NBCUniversal’s wide-ranging coverage of the London Olympics isn’t sitting well with some viewers, and they’re mainly irked about one aspect in particular: tape delay.
A new Twitter hashtag — #nbcfail — is distilling television viewers’ anger over perceived failures of NBC’s Olympics coverage, reports The New York Times. Angry posts under the #nbcfail hashtag rose Sunday after NBC’s newly hired chief digital officer retweeted a message that read, “the medal for most Olympic whining goes to everyone complaining about what happens every 4 yrs., tape delay.”
As previously reported, that executive, Vivian Schiller, resigned last year as chief executive of NPR amid controversy.
Now Schiller has "quickly became the corporate symbol of anger about tape-delaying sports and the opening ceremony. And she isn’t even in the sports division," The Times points out.
"To a degree, she wasn’t wrong. Complaining about tape delay is an Olympic sport in its way," the story adds.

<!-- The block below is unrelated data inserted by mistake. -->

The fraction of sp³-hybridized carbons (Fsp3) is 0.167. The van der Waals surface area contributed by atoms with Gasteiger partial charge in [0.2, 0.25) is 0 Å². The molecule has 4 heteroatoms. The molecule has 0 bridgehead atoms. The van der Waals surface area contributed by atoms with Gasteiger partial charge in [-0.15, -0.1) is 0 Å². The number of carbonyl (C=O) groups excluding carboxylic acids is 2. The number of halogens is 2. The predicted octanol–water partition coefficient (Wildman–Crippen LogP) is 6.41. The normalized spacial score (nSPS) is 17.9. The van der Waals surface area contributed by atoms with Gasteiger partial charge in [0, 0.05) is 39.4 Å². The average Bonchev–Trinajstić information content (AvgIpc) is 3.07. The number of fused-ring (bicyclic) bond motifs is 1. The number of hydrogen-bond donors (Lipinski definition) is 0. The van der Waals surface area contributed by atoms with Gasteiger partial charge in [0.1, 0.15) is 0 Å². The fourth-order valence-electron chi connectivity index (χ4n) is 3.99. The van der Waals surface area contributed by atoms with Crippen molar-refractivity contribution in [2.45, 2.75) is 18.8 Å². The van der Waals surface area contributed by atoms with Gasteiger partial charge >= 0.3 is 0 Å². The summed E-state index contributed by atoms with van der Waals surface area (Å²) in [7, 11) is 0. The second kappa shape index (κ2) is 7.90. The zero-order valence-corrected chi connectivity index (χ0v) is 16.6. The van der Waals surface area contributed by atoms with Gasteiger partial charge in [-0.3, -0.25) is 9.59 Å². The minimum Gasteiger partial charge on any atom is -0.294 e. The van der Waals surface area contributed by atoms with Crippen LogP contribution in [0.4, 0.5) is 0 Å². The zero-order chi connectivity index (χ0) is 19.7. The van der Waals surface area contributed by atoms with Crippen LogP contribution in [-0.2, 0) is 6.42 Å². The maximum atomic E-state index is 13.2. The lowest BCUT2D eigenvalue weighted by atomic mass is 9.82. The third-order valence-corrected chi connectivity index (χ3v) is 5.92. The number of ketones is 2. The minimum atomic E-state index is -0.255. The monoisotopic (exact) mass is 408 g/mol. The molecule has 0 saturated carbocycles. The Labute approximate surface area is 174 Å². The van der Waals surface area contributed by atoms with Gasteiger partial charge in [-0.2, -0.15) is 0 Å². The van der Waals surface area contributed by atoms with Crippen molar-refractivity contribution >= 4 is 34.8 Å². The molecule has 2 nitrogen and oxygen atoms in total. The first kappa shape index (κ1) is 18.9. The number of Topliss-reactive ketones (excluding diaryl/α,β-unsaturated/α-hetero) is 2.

The tape delay stems from the 1960s, when ABC’s Roone Arledge pioneered the tool as a way to keep the most popular sports for prime-time broadcast.
But fans are angered by the continued reliance on tape delay, given that major sports outside the Olympics are always telecast live and the technology is available to NBC, via multiple networks and the Internet, the article points out.
While NBC is offering live streaming via the Internet, it doesn’t allow replays for marquee sports such as swimming and gymnastics until the sports have run on the tape delay during prime time, the story notes.
"While NBC took a big step into 21st century digital realities by letting everything stream live, it isn’t carrying everything, including the marquee events, live on TV. The belief is that viewership might diminish if your best events are seen too early on TV," the piece reports.